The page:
Unique Museums Highlight Innovative Art, Exceptional Collections


Pittsburgh is full of fantastic museums, and visitors could spend days to weeks wandering from place to place looking at dinosaurs, remains of ancient civilizations, traditional and contemporary art, sports heroes, city and regional history, historic and modern photography and more.


But there are some museums that specialize in certain areas, or specific artists, that make them even more unique. While most everyone has heard of the Warhol, Pittsburgh’s tribute to all things Andy, not everyone is aware of the joy that is Randyland, or the innovation that can be found at The Mattress Factory.


The Mattress Factory is super unique; it’s art you can get into,” explained Marketing Associate Derek January. “While all of the art isn’t necessarily interactive, it’s all very experimental and immersive. There’s no other museum in Pittsburgh or on the East Coast like it.”


As an artists’ residency and experimental lab based on the Northside, The Mattress Factory provides the opportunity for selected artists to come to the city to create room-sized art. “We provide the materials, space and exhibition help to assist them as they create these on-site installations,” said January, adding that most artists conceptualize their pieces once they see the space.


The museum’s latest exhibition, Factory Installed 2021, features new work by Meir Tati of Israel; Luftwerk, a duo based out of Chicago; Andrea Stanislav of New York; Jeffrey Augustine Songco of Grand Rapids, MI, and Sarawut Chutiwongpeti of Thailand. In addition to revolving installations created by artists in residence, the Mattress Factory is also is home to installations by Greer Lankton, James Turrell, Winifred Lutz, Yayoi Kusama and more. To learn more, visit www.mattress.org.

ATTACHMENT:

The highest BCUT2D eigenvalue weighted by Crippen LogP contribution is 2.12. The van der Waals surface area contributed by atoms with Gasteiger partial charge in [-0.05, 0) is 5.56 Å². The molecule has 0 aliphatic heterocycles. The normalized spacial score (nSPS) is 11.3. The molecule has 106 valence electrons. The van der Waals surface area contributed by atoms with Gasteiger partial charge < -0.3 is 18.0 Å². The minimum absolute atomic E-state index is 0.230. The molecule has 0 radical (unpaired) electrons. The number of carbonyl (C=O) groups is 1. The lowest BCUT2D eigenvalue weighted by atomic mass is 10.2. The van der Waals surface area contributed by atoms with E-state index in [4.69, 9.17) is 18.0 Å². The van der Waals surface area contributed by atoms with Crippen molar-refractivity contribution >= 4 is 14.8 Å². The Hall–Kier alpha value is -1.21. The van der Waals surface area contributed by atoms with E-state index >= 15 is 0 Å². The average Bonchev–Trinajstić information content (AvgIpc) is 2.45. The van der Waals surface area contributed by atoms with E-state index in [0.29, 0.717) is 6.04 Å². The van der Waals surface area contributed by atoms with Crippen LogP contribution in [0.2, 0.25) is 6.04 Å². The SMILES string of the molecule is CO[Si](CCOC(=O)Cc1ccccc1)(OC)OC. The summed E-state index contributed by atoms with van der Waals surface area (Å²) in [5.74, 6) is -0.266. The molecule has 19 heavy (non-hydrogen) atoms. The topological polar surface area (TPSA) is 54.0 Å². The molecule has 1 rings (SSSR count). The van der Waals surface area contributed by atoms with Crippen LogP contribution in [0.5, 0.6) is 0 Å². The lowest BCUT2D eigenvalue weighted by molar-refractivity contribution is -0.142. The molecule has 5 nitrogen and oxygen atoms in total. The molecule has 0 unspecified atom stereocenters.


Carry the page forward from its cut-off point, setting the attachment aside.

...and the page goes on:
Randyland, also located on the Northside, is a colorful, crazy treasure trove of unique items created and curated by Pittsburgh artists Randy Gilson. On most days he can be found hanging out in the courtyard chatting with visitors from all over the world who come to see his eclectic mix of floating lawn chairs, mannequin heads, welcome signs in numerous languages, butterflies, mirrors and more. This outdoor museum, which is free, is a favorite place to take friends from out of town as well as a haven for those who just need a little more happiness in their day. www.Randy.Land


Two other museums on the Northside are favorites of those who love a good collection—or obsession.


Bicycle Heaven is nirvana for those who travel on two wheels (or even four), and who want to see everything from historic Howdy Doody bikes to cycles made famous in films (think Pee-Wee’s Big Adventure), to extremely rare and expensive rides that cost more than a new car. Filled with more than 6,000 different types of bicycles on display, this warehouse/museum/bike shop is the brainchild of Craig Morrow, who started collecting bikes at his home in Bellevue and soon realized that it would take at least three floors of a warehouse to fit his collection. Bicycle Heaven also now rents bikes for visitors to ride on local trails, so it’s a great stop when looking for a place to visit on a beautiful day. www.bicycleheaven.org


Johnny Angel’s Ginchy Stuff, located in the same Preble Avenue warehouse, houses a wealth of rock-n-roll history. Owned by Jack Hunt, otherwise known as Johnny Angel of Johnny Angel & the Halos fame, the collection pays tribute to groups from the 50s, 60s and 70s, many of whom Angel shared the stage with while performing. The collection includes everything from local radio station memorabilia to James Brown’s autograph, to a signed t-shirt from Jimmy Merchant that came right off his back, to an original Temptations movie script. And if you wish you had some of that hip stuff on your walls, you don’t have to go home empty-handed; the museum also includes a store with some of the coolest pop culture stuff around. www.jaginchystuff.com